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Old 09-01-2012, 01:42 PM
vifslan is offline
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Join Date: Sep 2008
Posts: 163
Roderick Femm, if you're still reading, see if your local library has a book called "Coffee: A guide to buying, roasting, and brewing", by Kenneth Davids, as, IIRC, he spends the first chapters outlining the differences in coffee culture between America, Northern and Southern Europe. Generally, the further south in Europe you go, the darker the coffee roast.

Now for some anecdotal experiences of a coffeehound Finn:

Espresso, cappuccino, latte etc. are still defined as "specialty coffee" in Finland and Scandinavia. Go anywhere and ask for a cup of coffee, what you'll get will be filter coffee, the most usual brand (in Finland, that is) being Juhla Mokka, as far as I've been able to tell, a Santos/Colombia blend at about city roast (though the roastery has been experimenting with darker roasts lately). Greek/Turkish only in ethnic restaurants, and only if you're lucky enough to stumble upon a genuine one. My own experiments with Turkish coffee had to wait until I got a coffee grinder.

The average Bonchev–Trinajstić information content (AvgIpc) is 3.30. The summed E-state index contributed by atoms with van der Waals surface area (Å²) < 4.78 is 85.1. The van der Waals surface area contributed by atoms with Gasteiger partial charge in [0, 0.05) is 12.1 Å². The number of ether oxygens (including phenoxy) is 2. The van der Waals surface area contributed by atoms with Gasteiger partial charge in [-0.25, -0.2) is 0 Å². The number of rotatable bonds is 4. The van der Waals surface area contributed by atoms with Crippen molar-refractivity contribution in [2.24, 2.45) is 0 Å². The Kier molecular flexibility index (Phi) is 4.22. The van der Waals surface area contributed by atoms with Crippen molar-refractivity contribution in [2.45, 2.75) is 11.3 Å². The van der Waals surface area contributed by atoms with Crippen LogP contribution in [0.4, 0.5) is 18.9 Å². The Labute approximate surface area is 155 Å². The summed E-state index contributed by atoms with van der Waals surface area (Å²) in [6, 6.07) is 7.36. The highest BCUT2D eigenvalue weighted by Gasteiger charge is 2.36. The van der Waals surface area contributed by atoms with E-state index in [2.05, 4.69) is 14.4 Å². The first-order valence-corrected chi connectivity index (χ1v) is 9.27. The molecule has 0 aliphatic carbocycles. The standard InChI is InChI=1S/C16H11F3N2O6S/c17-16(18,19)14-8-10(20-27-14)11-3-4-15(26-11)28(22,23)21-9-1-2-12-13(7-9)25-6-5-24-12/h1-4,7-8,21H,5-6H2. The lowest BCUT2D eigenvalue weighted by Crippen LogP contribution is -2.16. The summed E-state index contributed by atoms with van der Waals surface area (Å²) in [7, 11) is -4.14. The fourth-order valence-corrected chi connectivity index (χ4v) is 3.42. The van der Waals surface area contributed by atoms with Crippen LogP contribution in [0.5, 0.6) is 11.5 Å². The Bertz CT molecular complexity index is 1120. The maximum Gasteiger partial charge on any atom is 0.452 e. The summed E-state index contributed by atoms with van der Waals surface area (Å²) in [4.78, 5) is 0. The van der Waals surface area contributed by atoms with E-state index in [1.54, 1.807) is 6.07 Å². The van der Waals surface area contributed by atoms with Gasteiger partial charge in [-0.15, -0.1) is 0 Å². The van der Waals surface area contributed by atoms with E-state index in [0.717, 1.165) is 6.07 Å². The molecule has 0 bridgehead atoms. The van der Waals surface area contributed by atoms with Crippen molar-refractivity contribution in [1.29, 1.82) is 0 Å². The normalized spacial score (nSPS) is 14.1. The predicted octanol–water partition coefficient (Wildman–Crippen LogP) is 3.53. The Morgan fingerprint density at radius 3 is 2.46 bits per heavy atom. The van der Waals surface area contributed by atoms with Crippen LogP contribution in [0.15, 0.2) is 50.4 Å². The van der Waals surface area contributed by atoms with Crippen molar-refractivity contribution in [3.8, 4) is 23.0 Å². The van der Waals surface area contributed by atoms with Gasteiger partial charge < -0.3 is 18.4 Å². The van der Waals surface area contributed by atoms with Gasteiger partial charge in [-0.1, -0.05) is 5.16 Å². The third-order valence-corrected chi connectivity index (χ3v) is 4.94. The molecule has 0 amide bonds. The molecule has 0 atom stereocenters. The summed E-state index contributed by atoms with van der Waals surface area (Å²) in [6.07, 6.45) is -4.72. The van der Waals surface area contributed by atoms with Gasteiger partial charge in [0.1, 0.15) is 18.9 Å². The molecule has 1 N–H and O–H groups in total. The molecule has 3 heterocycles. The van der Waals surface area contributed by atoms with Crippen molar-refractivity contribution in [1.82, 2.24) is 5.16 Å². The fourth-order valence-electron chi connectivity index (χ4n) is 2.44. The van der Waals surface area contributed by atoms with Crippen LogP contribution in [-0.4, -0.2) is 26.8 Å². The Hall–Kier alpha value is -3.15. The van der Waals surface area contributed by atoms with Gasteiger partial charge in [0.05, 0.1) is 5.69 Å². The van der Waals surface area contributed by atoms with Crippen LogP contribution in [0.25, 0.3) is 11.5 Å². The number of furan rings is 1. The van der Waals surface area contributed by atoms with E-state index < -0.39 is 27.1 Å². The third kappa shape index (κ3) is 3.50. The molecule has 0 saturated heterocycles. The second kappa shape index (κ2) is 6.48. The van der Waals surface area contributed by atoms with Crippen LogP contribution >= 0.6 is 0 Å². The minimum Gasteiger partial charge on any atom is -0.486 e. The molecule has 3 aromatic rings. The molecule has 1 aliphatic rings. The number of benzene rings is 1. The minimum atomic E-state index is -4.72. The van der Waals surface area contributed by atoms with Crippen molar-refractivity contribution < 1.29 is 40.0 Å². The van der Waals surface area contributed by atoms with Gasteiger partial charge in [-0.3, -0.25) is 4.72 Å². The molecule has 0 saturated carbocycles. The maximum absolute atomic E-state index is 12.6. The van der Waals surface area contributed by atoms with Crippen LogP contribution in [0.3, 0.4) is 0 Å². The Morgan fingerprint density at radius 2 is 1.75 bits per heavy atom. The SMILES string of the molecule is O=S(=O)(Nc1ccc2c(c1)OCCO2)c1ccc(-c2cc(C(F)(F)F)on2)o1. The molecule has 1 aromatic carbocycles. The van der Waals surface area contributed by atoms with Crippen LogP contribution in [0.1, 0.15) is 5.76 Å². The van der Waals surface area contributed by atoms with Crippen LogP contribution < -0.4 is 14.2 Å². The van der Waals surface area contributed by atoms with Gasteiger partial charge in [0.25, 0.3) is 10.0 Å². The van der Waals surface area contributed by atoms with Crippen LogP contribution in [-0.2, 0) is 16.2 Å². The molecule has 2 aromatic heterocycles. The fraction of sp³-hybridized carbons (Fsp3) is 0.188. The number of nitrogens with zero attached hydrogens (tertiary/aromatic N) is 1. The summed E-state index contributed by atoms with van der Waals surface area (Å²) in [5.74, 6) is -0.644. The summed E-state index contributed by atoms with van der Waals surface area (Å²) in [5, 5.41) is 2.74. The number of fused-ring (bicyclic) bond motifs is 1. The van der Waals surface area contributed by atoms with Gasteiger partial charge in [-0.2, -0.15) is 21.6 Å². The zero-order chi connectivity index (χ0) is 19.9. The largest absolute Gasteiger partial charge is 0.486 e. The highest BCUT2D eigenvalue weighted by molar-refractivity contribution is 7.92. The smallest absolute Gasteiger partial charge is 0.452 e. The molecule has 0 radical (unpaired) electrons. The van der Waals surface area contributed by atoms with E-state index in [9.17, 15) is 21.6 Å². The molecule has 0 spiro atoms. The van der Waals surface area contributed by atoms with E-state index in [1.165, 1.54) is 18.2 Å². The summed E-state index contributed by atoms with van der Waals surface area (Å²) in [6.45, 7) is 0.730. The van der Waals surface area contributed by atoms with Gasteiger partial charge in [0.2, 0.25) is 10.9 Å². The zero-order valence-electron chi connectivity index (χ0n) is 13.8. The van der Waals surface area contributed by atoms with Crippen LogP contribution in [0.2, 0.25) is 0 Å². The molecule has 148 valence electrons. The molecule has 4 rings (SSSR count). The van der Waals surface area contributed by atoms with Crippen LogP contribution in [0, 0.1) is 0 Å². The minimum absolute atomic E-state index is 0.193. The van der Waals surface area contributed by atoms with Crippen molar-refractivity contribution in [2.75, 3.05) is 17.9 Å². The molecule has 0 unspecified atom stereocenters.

My experience with coffee on the North American continent extends to a ten-day stay in Quebec City, Canada, so I don't as yet have all that much data. But generally, my colleagues and I stuck to espresso-based drinks since we (independently from each other) thought the local drip coffee was impossible to like. One technical difference I noticed was that the hotel-room coffee maker (Mr. Coffee brand, about one quart capacity, the one most of my alt.coffee Usenet buddies had condemned) had a flat filter basket instead of the conical Melitta style that is the European Gold standard for home coffee machines. That makes a difference, as you get a deeper bed of coffee in a cone, prolonging the extraction time and bringing the coffee up to full strength. Also, I suspect the different voltage might play a role.

So technical reasons for smaller servings of European filter coffee: Darker roasts, hotter water, more coffee grounds per cup, different extraction method. And culture plays a part, but the aforementioned Mr. Davids will tell you more about that.